These modern examples of ornithologists’ mimicry, though, are in fact no different to much earlier efforts to translate animal and human sounds – they merely continue a long and rich legacy (see here for a fuller discussion of this topic in an earlier post). I have been prompted to think again about the lines of transmission between medieval and modern approaches birds because I am currently working with three manuscripts from important monastic centres of the late Anglo-Saxon age containing a copy each of a little birdsong poem titled ‘De cantibus avium (On the songs of birds), which is, largely, a catalogue of phonetically-rendered, onomatopoeic bird calls. The three versions are all the same, and suggest a lost, earlier source. What seems pretty clear is that this poem, wherever or whenever the original was composed, was designed to teach the typical Latin translations of particular animal and bird sounds. The poem appears in manuscripts that all deal with grammar subjects, and in two cases, it actually appears directly after a standard prose list of nonhuman sounds – what is known as the voces animantium ‘voices of animals’ genre (see here for one of the manuscript examples). The formula, developed from classical models, goes a little like this:

apes ambizant vel bombizant, aquilae clangunt, anseres crinciunt vel trinsiunt,
aves minuriunt vel vernant vel vernicant, accipitres pipant vel plipiant,
anates teritisant …

[bees buzz or buzz, eagles sound, geese hiss or honk, birds chirp or make noise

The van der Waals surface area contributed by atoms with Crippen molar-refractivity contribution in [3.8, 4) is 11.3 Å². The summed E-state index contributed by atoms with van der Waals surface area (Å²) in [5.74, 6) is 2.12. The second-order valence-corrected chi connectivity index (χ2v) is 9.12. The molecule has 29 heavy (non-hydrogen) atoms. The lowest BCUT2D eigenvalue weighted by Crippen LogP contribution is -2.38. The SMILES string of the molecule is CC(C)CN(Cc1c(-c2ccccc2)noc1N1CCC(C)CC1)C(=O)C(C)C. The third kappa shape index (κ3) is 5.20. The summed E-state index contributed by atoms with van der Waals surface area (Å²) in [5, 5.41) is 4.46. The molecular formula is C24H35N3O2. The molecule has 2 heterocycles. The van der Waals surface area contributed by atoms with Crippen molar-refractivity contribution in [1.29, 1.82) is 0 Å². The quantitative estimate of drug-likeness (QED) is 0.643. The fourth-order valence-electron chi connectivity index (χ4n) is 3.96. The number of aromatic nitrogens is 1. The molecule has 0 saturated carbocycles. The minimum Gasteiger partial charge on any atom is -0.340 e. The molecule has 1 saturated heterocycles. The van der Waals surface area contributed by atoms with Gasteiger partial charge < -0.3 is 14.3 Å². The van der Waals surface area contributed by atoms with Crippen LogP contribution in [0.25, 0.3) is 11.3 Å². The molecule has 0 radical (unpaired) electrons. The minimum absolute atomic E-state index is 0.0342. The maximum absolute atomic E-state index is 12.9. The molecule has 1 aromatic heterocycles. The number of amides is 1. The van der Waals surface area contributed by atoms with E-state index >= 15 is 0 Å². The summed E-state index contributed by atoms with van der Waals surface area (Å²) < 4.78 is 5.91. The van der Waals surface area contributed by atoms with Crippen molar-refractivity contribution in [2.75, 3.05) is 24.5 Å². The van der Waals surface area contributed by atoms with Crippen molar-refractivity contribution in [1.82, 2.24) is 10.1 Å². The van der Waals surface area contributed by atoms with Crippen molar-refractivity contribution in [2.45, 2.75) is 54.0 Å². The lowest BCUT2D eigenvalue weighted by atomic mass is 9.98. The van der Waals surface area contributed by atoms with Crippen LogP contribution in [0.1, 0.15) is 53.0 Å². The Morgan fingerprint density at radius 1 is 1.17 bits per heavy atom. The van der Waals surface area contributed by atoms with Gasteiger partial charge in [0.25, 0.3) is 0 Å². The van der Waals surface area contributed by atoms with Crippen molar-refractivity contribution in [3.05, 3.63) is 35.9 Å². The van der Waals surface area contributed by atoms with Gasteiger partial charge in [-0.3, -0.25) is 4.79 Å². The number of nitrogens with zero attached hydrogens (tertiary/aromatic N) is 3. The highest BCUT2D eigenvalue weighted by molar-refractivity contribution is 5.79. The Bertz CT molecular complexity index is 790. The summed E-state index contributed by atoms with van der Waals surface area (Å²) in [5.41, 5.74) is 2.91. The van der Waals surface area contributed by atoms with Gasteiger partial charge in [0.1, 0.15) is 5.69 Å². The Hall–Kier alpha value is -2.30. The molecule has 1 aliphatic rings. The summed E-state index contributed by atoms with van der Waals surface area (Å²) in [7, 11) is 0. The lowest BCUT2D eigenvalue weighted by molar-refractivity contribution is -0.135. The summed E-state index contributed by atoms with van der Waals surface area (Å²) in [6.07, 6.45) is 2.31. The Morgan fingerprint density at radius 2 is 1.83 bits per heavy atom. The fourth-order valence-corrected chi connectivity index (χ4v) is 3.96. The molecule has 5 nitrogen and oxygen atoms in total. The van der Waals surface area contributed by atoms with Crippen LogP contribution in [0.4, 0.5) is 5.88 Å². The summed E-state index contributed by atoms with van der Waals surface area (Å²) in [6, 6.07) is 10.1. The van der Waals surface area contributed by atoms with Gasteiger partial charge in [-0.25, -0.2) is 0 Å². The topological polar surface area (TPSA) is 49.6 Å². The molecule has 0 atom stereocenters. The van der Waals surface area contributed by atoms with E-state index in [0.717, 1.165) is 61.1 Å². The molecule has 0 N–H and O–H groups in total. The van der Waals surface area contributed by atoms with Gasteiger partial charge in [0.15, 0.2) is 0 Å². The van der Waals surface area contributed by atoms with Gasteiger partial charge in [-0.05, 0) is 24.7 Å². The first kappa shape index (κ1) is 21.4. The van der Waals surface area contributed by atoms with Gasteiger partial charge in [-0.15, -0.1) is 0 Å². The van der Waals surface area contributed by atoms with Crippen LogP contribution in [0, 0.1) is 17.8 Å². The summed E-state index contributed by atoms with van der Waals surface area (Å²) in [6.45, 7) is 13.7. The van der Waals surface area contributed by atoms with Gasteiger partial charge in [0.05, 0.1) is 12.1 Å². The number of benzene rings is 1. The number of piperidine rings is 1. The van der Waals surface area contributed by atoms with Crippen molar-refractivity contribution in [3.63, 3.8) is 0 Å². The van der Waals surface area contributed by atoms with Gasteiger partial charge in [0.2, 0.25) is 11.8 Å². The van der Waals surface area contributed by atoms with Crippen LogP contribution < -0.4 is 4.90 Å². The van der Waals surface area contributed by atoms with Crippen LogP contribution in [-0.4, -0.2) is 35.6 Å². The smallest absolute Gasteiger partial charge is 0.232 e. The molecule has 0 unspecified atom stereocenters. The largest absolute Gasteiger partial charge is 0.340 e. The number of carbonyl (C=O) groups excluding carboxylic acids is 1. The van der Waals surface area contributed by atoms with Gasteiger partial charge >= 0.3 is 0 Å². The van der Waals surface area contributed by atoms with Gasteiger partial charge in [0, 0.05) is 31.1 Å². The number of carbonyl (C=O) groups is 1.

or twitter, hawks screech or cry, ducks quack …]

Much of the ‘De cantibus’ poem reads almost word for word like these lists, but it also draws attention to the great and enduring fascination of birdsong – its supreme variety and diversity. However hard we might try, it is beyond our capabilities to record, catalogue and know all bird songs:

Quis volucrum species numeret, quis nomina discat?
Mille avium cantus, vocum discrimina mille.
Nec nostrum (fateor) tantas discernere voces.

[Whoever counts the types of birds, who learns their names? A thousand are sung of birds, a thousand differences of voice. Nor do I myself claim to discern such voices.]

Many of these medieval examples might sound ridiculous to us. But they probably did to medieval writers as well: many of the invented onomatopoeic verbs in the sound lists are such nonsense that they basically mean nothing more than ‘cranes make a crane noise’, or ‘blackbirds make a blackbird noise’, as though the writer draws attention to his own complete inadequacy in trying to replicate birdsong. Perhaps this translation tradition highlights a serious point about all translation though: even though these efforts aim to bring us closer to another being or mode of communication, they ultimately reminds us of essential difference – when you try to turn birdsong, or any nonhuman utterance, into human language, the result doesn’t quite manage to do the job. Crucially, though, this difference does not make birdsong irrational goobledygook (a word, in fact, that was coined to mean nonsense precisely because it sounds like turkey gibberish). It is simply that their voices are not our voices.

The winter angel

There are some birds that are early fixed in the imagination, and hold their allure for a lifetime. These are not childhood memories of actual encounters, but of something more mythic – birds that made claims on my experiences long before I ever set eyes upon them. I knew them only from illustrations (John Gooders’ Kingfisher Guide to Birds in Britain and Europe; a scrappy pocket Collins), or experienced them vicariously in my uncle’s scrawling field notes. I loved their rarity, made them live – the impossible colours of bee-eaters, rollers, waxwings; the wildness of eagles – in my assiduously copied sketches from a hand-me-down set of Ladybirds. I dreamed of discovering these birds myself, desired them as much as those accumulating notebooks in my uncle’s study – dinky and black, with an elastic band that made a firm snap when you pulled it into place.